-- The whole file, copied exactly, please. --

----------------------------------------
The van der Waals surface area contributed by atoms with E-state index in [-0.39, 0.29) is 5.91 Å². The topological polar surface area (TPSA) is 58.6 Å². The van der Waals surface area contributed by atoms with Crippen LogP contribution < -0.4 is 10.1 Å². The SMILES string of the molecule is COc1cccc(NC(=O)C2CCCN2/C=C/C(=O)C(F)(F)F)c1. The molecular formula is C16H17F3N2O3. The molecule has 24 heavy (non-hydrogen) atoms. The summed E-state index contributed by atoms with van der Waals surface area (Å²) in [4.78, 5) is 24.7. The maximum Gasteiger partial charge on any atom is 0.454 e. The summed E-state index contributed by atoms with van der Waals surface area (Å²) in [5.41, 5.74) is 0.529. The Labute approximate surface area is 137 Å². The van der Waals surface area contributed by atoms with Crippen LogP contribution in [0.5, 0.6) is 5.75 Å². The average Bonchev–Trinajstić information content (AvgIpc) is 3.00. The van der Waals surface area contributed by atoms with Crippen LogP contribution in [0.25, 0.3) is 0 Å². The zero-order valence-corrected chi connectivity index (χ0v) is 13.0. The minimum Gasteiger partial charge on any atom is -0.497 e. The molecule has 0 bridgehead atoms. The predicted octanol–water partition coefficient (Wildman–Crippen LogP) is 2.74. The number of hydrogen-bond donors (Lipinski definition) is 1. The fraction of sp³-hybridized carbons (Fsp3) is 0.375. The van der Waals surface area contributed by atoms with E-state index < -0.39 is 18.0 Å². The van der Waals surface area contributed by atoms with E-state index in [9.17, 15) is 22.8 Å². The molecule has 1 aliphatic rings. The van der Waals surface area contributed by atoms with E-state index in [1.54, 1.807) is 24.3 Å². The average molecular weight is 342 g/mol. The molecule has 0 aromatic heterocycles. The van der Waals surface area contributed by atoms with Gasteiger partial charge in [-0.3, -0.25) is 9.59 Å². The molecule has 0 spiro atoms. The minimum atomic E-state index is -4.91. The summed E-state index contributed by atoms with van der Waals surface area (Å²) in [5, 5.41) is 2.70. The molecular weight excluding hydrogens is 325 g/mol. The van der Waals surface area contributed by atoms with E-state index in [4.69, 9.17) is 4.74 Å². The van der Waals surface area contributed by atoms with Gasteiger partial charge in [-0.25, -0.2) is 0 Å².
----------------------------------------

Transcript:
The van der Waals surface area contributed by atoms with E-state index in [-0.39, 0.29) is 5.91 Å². The topological polar surface area (TPSA) is 58.6 Å². The van der Waals surface area contributed by atoms with Crippen LogP contribution < -0.4 is 10.1 Å². The SMILES string of the molecule is COc1cccc(NC(=O)C2CCCN2/C=C/C(=O)C(F)(F)F)c1. The molecular formula is C16H17F3N2O3. The molecule has 24 heavy (non-hydrogen) atoms. The summed E-state index contributed by atoms with van der Waals surface area (Å²) in [4.78, 5) is 24.7. The maximum Gasteiger partial charge on any atom is 0.454 e. The summed E-state index contributed by atoms with van der Waals surface area (Å²) in [5.41, 5.74) is 0.529. The Labute approximate surface area is 137 Å². The van der Waals surface area contributed by atoms with Crippen LogP contribution in [0.5, 0.6) is 5.75 Å². The average Bonchev–Trinajstić information content (AvgIpc) is 3.00. The van der Waals surface area contributed by atoms with Crippen LogP contribution in [0.25, 0.3) is 0 Å². The zero-order valence-corrected chi connectivity index (χ0v) is 13.0. The minimum Gasteiger partial charge on any atom is -0.497 e. The molecule has 0 bridgehead atoms. The predicted octanol–water partition coefficient (Wildman–Crippen LogP) is 2.74. The number of hydrogen-bond donors (Lipinski definition) is 1. The fraction of sp³-hybridized carbons (Fsp3) is 0.375. The van der Waals surface area contributed by atoms with E-state index < -0.39 is 18.0 Å². The van der Waals surface area contributed by atoms with E-state index in [9.17, 15) is 22.8 Å². The molecule has 1 aliphatic rings. The van der Waals surface area contributed by atoms with E-state index in [1.54, 1.807) is 24.3 Å². The average molecular weight is 342 g/mol. The molecule has 0 aromatic heterocycles. The van der Waals surface area contributed by atoms with Gasteiger partial charge in [-0.3, -0.25) is 9.59 Å². The molecule has 0 spiro atoms. The minimum atomic E-state index is -4.91. The summed E-state index contributed by atoms with van der Waals surface area (Å²) in [5, 5.41) is 2.70. The molecular weight excluding hydrogens is 325 g/mol. The van der Waals surface area contributed by atoms with E-state index in [4.69, 9.17) is 4.74 Å². The van der Waals surface area contributed by atoms with Gasteiger partial charge in [-0.25, -0.2) is 0 Å².